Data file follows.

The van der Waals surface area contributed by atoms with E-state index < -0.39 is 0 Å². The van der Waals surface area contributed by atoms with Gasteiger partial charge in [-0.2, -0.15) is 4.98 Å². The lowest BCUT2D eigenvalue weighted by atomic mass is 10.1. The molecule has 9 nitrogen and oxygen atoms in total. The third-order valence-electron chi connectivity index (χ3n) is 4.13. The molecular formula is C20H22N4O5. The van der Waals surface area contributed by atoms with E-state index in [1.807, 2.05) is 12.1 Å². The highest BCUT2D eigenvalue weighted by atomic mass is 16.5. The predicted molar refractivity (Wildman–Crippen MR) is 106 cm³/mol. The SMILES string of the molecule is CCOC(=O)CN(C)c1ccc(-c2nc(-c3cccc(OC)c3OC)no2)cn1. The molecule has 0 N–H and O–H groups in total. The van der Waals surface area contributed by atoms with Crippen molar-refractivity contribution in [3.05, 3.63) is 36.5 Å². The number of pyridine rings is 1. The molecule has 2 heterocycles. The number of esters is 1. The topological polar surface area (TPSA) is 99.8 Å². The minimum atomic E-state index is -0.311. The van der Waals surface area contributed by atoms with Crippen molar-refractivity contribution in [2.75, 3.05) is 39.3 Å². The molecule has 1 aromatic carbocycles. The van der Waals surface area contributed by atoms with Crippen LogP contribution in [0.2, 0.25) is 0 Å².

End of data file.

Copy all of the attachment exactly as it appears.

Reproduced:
The van der Waals surface area contributed by atoms with E-state index < -0.39 is 0 Å². The van der Waals surface area contributed by atoms with Gasteiger partial charge in [-0.2, -0.15) is 4.98 Å². The lowest BCUT2D eigenvalue weighted by atomic mass is 10.1. The molecule has 9 nitrogen and oxygen atoms in total. The third-order valence-electron chi connectivity index (χ3n) is 4.13. The molecular formula is C20H22N4O5. The van der Waals surface area contributed by atoms with E-state index in [1.807, 2.05) is 12.1 Å². The highest BCUT2D eigenvalue weighted by atomic mass is 16.5. The predicted molar refractivity (Wildman–Crippen MR) is 106 cm³/mol. The SMILES string of the molecule is CCOC(=O)CN(C)c1ccc(-c2nc(-c3cccc(OC)c3OC)no2)cn1. The molecule has 0 N–H and O–H groups in total. The van der Waals surface area contributed by atoms with Crippen molar-refractivity contribution in [3.05, 3.63) is 36.5 Å². The number of pyridine rings is 1. The molecule has 2 heterocycles. The number of esters is 1. The topological polar surface area (TPSA) is 99.8 Å². The minimum atomic E-state index is -0.311. The van der Waals surface area contributed by atoms with Crippen molar-refractivity contribution in [2.75, 3.05) is 39.3 Å². The molecule has 1 aromatic carbocycles. The van der Waals surface area contributed by atoms with Crippen LogP contribution in [0.2, 0.25) is 0 Å².